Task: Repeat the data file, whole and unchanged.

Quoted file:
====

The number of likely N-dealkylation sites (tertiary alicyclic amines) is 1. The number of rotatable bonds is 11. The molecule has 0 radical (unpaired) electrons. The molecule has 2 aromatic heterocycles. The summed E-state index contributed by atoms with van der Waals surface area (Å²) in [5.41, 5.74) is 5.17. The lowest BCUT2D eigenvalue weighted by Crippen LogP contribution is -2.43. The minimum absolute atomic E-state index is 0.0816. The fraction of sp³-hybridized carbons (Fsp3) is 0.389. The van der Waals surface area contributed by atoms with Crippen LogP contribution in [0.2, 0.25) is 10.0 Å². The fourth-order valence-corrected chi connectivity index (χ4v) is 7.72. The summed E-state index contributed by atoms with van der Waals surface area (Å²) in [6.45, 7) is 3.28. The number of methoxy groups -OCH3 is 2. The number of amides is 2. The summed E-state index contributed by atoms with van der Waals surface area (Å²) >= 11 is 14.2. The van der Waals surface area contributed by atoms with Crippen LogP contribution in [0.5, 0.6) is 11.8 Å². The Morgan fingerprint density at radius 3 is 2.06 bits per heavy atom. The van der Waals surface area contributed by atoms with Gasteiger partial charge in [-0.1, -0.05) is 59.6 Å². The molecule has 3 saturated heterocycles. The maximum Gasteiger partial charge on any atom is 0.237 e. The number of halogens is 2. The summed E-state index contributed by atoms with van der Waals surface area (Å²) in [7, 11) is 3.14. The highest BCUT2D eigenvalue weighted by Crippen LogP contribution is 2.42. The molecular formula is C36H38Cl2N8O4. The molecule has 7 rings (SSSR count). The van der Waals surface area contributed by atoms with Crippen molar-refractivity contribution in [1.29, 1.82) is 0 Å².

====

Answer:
The number of likely N-dealkylation sites (tertiary alicyclic amines) is 1. The number of rotatable bonds is 11. The molecule has 0 radical (unpaired) electrons. The molecule has 2 aromatic heterocycles. The summed E-state index contributed by atoms with van der Waals surface area (Å²) in [5.41, 5.74) is 5.17. The lowest BCUT2D eigenvalue weighted by Crippen LogP contribution is -2.43. The minimum absolute atomic E-state index is 0.0816. The fraction of sp³-hybridized carbons (Fsp3) is 0.389. The van der Waals surface area contributed by atoms with Crippen LogP contribution in [0.2, 0.25) is 10.0 Å². The fourth-order valence-corrected chi connectivity index (χ4v) is 7.72. The summed E-state index contributed by atoms with van der Waals surface area (Å²) in [6.45, 7) is 3.28. The number of methoxy groups -OCH3 is 2. The number of amides is 2. The summed E-state index contributed by atoms with van der Waals surface area (Å²) >= 11 is 14.2. The van der Waals surface area contributed by atoms with Crippen LogP contribution in [0.5, 0.6) is 11.8 Å². The Morgan fingerprint density at radius 3 is 2.06 bits per heavy atom. The van der Waals surface area contributed by atoms with Gasteiger partial charge in [-0.1, -0.05) is 59.6 Å². The molecule has 3 saturated heterocycles. The maximum Gasteiger partial charge on any atom is 0.237 e. The number of halogens is 2. The summed E-state index contributed by atoms with van der Waals surface area (Å²) in [7, 11) is 3.14. The highest BCUT2D eigenvalue weighted by Crippen LogP contribution is 2.42. The molecular formula is C36H38Cl2N8O4. The molecule has 7 rings (SSSR count). The van der Waals surface area contributed by atoms with Crippen molar-refractivity contribution in [1.29, 1.82) is 0 Å².